Music played a strong role in Hans’ life. An accomplished violin & viola player, he joined several orchestras; including a memorable tour of Hungary and Romania which were still behind the Iron Curtain.  Hans’ major interest was chamber music, which he played privately and publicly for the majority of his life. A season ticket holder at the Metropolitan Opera and Carnegie Hall, Hans delighted in attending operas at the great music halls around the world.

He was President of the Musicians Foundation in New York for over 20 years. Additionally, he was President and part-time auctioneer of the Violin Society of America, founding Board Member and President of The Rare Book School at the University of Virginia, member of the Bohemians, and member of the Grolier Club.

With his wife Eva-Maria, he founded and served on the Board of the Nantucket Community Music Center. He was a life member of the Nantucket Historical Association, the Maria Mitchel Association, and the Nantucket Lightship Basket Museum. His memberships in the Artists’ Association of Nantucket, the Nantucket Athenaeum, and the Nantucket Yacht Club brought him great joy. He served on the Board of the Nantucket Conservation Foundation for many years and held an advisory position at the time of his death.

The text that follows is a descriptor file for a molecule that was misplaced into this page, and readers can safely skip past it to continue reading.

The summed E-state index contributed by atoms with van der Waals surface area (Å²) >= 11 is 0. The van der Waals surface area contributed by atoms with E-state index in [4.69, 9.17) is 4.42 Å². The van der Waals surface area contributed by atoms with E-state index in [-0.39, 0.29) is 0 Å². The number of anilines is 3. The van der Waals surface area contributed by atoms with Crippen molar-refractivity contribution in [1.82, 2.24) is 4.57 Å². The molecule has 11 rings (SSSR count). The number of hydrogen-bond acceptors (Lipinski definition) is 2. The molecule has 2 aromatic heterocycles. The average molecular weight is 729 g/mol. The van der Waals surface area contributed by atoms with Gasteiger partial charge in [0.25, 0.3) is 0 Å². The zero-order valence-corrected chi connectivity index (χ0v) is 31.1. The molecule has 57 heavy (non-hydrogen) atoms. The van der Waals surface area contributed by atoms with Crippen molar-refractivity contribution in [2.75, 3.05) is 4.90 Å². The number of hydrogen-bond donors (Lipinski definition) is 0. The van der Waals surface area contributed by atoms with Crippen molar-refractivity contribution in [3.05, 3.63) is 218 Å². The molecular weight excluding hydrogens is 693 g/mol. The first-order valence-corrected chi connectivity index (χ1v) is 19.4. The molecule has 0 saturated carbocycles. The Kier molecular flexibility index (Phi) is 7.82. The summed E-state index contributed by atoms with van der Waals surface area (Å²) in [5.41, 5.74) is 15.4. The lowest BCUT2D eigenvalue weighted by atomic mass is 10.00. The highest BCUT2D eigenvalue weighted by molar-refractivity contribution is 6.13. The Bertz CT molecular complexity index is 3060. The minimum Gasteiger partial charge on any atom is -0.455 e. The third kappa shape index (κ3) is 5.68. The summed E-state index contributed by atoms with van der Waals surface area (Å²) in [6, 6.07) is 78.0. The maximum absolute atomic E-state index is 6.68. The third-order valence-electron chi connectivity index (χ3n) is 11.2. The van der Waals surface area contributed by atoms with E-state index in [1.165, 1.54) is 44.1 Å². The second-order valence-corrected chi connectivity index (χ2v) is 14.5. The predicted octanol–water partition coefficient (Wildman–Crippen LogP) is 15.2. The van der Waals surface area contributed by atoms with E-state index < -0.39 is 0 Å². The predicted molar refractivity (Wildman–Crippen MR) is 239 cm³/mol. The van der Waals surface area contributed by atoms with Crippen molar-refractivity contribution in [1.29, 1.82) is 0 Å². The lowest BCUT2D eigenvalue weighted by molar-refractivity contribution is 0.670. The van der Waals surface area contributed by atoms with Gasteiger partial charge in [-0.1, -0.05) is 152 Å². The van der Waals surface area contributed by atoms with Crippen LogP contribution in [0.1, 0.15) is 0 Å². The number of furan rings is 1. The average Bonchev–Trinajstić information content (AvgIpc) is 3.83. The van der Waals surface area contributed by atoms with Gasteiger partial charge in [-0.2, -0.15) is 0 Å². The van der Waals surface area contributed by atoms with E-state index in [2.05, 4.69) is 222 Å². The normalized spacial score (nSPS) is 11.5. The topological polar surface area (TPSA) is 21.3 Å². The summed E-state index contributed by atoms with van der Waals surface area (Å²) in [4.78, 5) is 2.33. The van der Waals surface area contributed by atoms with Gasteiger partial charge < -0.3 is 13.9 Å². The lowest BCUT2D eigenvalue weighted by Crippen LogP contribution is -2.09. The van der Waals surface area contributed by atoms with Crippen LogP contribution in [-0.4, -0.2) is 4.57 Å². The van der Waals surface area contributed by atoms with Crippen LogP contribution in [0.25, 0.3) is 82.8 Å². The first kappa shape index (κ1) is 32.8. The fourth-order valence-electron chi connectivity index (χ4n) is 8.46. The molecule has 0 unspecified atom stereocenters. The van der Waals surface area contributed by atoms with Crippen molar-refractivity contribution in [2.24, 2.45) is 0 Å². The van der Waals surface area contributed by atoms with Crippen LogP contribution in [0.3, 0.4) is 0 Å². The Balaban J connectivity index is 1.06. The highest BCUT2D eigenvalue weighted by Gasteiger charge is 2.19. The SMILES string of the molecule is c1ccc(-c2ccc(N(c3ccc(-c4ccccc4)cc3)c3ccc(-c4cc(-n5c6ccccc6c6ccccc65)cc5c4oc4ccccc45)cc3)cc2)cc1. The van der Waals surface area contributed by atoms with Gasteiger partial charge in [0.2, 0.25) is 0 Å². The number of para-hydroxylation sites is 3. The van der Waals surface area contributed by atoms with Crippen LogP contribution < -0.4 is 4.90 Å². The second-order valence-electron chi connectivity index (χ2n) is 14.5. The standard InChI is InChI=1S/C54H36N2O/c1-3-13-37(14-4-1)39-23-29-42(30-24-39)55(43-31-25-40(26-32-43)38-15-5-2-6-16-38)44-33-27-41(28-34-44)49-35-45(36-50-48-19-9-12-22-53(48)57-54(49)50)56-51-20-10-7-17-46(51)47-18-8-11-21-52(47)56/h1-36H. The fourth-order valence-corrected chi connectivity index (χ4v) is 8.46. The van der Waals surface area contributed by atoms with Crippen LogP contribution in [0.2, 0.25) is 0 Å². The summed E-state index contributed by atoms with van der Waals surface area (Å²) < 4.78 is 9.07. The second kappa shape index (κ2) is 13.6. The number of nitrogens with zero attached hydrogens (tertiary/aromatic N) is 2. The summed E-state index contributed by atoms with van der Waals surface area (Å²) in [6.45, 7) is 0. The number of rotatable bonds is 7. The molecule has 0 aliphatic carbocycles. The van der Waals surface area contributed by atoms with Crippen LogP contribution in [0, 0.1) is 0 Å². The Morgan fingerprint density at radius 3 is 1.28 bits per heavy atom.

Donations to Musicians Foundation may be made in honor of Mr. Tausig.

 

 

 

Remembering Bob Kuehn

January 20, 2020

Robert Kuehn (1931 – 2019) came to New York City in 1953 to study at the Juilliard School where he received a master’s degree in voice.  In his long career as a baritone, he sang everything from Gregorian chant to George Gershwin, performing as a soloist, ensemble and choral singer.  He performed with the widest variety of wonderful musical organizations, including the New York Pro Musica, Waverly Consort, NY Philharmonic, Musica Sacra, and Music Before 1800 among others. For four decades he was a member of the small professional choir of Corpus Christi Church and sang there as recently as the beginning of 2019.  For over forty years, he was a board member of The Bohemians, our founding organization, and a supporter of Musicians Foundation.

Bob was a good friend and a great supporter of our mission to help musicians in times of need and crisis.  We express our condolences to his family and friends and want to highlight his contribution to musicians.
– B.C. Vermeersch, Executive Director

  • 1
  • 2